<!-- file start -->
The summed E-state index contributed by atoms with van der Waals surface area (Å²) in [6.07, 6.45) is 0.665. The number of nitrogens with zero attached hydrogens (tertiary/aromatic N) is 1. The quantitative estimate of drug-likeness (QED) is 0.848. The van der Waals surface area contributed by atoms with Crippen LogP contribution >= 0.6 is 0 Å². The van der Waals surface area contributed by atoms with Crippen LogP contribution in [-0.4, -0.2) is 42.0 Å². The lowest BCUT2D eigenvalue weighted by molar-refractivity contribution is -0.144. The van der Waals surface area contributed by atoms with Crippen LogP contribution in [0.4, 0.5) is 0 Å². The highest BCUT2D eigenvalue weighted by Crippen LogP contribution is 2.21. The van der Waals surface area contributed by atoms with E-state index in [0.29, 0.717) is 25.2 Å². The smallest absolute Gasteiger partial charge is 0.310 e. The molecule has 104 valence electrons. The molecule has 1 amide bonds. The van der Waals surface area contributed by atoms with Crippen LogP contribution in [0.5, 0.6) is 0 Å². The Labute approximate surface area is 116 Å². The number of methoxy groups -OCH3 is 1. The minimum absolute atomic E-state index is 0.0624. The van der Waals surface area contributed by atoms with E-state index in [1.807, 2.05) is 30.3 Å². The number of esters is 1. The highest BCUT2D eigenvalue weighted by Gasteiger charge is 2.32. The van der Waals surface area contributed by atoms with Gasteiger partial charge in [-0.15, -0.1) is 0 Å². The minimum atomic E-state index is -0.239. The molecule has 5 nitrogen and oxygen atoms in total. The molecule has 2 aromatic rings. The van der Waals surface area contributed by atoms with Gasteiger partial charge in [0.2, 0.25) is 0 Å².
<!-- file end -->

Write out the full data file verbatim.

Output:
The summed E-state index contributed by atoms with van der Waals surface area (Å²) in [6.07, 6.45) is 0.665. The number of nitrogens with zero attached hydrogens (tertiary/aromatic N) is 1. The quantitative estimate of drug-likeness (QED) is 0.848. The van der Waals surface area contributed by atoms with Crippen LogP contribution >= 0.6 is 0 Å². The van der Waals surface area contributed by atoms with Crippen LogP contribution in [-0.4, -0.2) is 42.0 Å². The lowest BCUT2D eigenvalue weighted by molar-refractivity contribution is -0.144. The van der Waals surface area contributed by atoms with Crippen LogP contribution in [0.4, 0.5) is 0 Å². The highest BCUT2D eigenvalue weighted by Crippen LogP contribution is 2.21. The van der Waals surface area contributed by atoms with E-state index in [0.29, 0.717) is 25.2 Å². The smallest absolute Gasteiger partial charge is 0.310 e. The molecule has 104 valence electrons. The molecule has 1 amide bonds. The van der Waals surface area contributed by atoms with Crippen LogP contribution in [0.5, 0.6) is 0 Å². The Labute approximate surface area is 116 Å². The number of methoxy groups -OCH3 is 1. The minimum absolute atomic E-state index is 0.0624. The van der Waals surface area contributed by atoms with E-state index in [1.807, 2.05) is 30.3 Å². The number of esters is 1. The highest BCUT2D eigenvalue weighted by Gasteiger charge is 2.32. The van der Waals surface area contributed by atoms with Gasteiger partial charge in [-0.15, -0.1) is 0 Å². The minimum atomic E-state index is -0.239. The molecule has 5 nitrogen and oxygen atoms in total. The molecule has 2 aromatic rings. The van der Waals surface area contributed by atoms with Gasteiger partial charge in [0.2, 0.25) is 0 Å².